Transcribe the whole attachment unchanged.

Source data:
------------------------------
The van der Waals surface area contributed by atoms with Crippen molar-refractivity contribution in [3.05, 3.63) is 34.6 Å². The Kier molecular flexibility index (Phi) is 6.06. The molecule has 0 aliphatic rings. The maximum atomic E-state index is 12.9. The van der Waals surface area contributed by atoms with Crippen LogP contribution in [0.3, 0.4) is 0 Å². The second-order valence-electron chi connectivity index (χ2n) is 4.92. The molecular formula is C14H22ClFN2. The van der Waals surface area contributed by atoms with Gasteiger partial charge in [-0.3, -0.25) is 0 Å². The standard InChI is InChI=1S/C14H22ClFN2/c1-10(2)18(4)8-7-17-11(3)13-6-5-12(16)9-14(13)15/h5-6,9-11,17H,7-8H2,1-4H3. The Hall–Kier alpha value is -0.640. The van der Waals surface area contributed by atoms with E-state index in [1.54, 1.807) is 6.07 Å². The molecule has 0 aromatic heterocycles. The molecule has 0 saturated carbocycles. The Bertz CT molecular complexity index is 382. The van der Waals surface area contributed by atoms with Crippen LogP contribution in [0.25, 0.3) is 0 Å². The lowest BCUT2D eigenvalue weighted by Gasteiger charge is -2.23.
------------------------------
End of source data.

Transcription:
The van der Waals surface area contributed by atoms with Crippen molar-refractivity contribution in [3.05, 3.63) is 34.6 Å². The Kier molecular flexibility index (Phi) is 6.06. The molecule has 0 aliphatic rings. The maximum atomic E-state index is 12.9. The van der Waals surface area contributed by atoms with Crippen LogP contribution in [0.3, 0.4) is 0 Å². The second-order valence-electron chi connectivity index (χ2n) is 4.92. The molecular formula is C14H22ClFN2. The van der Waals surface area contributed by atoms with Gasteiger partial charge in [-0.3, -0.25) is 0 Å². The standard InChI is InChI=1S/C14H22ClFN2/c1-10(2)18(4)8-7-17-11(3)13-6-5-12(16)9-14(13)15/h5-6,9-11,17H,7-8H2,1-4H3. The Hall–Kier alpha value is -0.640. The van der Waals surface area contributed by atoms with E-state index in [1.54, 1.807) is 6.07 Å². The molecule has 0 aromatic heterocycles. The molecule has 0 saturated carbocycles. The Bertz CT molecular complexity index is 382. The van der Waals surface area contributed by atoms with Crippen LogP contribution in [0.25, 0.3) is 0 Å². The lowest BCUT2D eigenvalue weighted by Gasteiger charge is -2.23.